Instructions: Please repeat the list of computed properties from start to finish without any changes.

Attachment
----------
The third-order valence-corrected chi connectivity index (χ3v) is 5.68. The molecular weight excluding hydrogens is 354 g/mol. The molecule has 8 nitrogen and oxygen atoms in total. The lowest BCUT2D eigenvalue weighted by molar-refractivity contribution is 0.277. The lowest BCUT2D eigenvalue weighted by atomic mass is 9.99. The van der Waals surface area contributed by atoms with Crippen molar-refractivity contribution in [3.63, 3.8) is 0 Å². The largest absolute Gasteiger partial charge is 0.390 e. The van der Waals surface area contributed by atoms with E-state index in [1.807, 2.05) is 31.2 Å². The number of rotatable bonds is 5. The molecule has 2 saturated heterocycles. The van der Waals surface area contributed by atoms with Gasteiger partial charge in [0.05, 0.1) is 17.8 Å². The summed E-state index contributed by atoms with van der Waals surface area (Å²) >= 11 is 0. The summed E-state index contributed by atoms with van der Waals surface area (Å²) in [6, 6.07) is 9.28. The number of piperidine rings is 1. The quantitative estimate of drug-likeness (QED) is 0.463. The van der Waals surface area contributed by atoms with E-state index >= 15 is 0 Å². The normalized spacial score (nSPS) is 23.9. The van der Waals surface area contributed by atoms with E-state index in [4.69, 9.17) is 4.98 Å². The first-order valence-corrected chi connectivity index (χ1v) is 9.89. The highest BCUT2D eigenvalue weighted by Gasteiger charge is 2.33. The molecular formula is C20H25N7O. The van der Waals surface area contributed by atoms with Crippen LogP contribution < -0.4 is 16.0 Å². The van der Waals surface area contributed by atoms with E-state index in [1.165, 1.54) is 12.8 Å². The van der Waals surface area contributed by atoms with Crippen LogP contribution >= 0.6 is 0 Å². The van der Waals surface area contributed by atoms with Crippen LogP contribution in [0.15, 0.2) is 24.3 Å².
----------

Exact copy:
The third-order valence-corrected chi connectivity index (χ3v) is 5.68. The molecular weight excluding hydrogens is 354 g/mol. The molecule has 8 nitrogen and oxygen atoms in total. The lowest BCUT2D eigenvalue weighted by molar-refractivity contribution is 0.277. The lowest BCUT2D eigenvalue weighted by atomic mass is 9.99. The van der Waals surface area contributed by atoms with Crippen molar-refractivity contribution in [3.63, 3.8) is 0 Å². The largest absolute Gasteiger partial charge is 0.390 e. The van der Waals surface area contributed by atoms with E-state index in [1.807, 2.05) is 31.2 Å². The number of rotatable bonds is 5. The molecule has 2 saturated heterocycles. The van der Waals surface area contributed by atoms with Gasteiger partial charge in [0.05, 0.1) is 17.8 Å². The summed E-state index contributed by atoms with van der Waals surface area (Å²) >= 11 is 0. The summed E-state index contributed by atoms with van der Waals surface area (Å²) in [6, 6.07) is 9.28. The number of piperidine rings is 1. The quantitative estimate of drug-likeness (QED) is 0.463. The van der Waals surface area contributed by atoms with E-state index >= 15 is 0 Å². The normalized spacial score (nSPS) is 23.9. The van der Waals surface area contributed by atoms with E-state index in [4.69, 9.17) is 4.98 Å². The first-order valence-corrected chi connectivity index (χ1v) is 9.89. The highest BCUT2D eigenvalue weighted by Gasteiger charge is 2.33. The molecular formula is C20H25N7O. The van der Waals surface area contributed by atoms with Crippen LogP contribution < -0.4 is 16.0 Å². The van der Waals surface area contributed by atoms with E-state index in [1.165, 1.54) is 12.8 Å². The van der Waals surface area contributed by atoms with Crippen LogP contribution >= 0.6 is 0 Å². The van der Waals surface area contributed by atoms with Crippen LogP contribution in [0.15, 0.2) is 24.3 Å².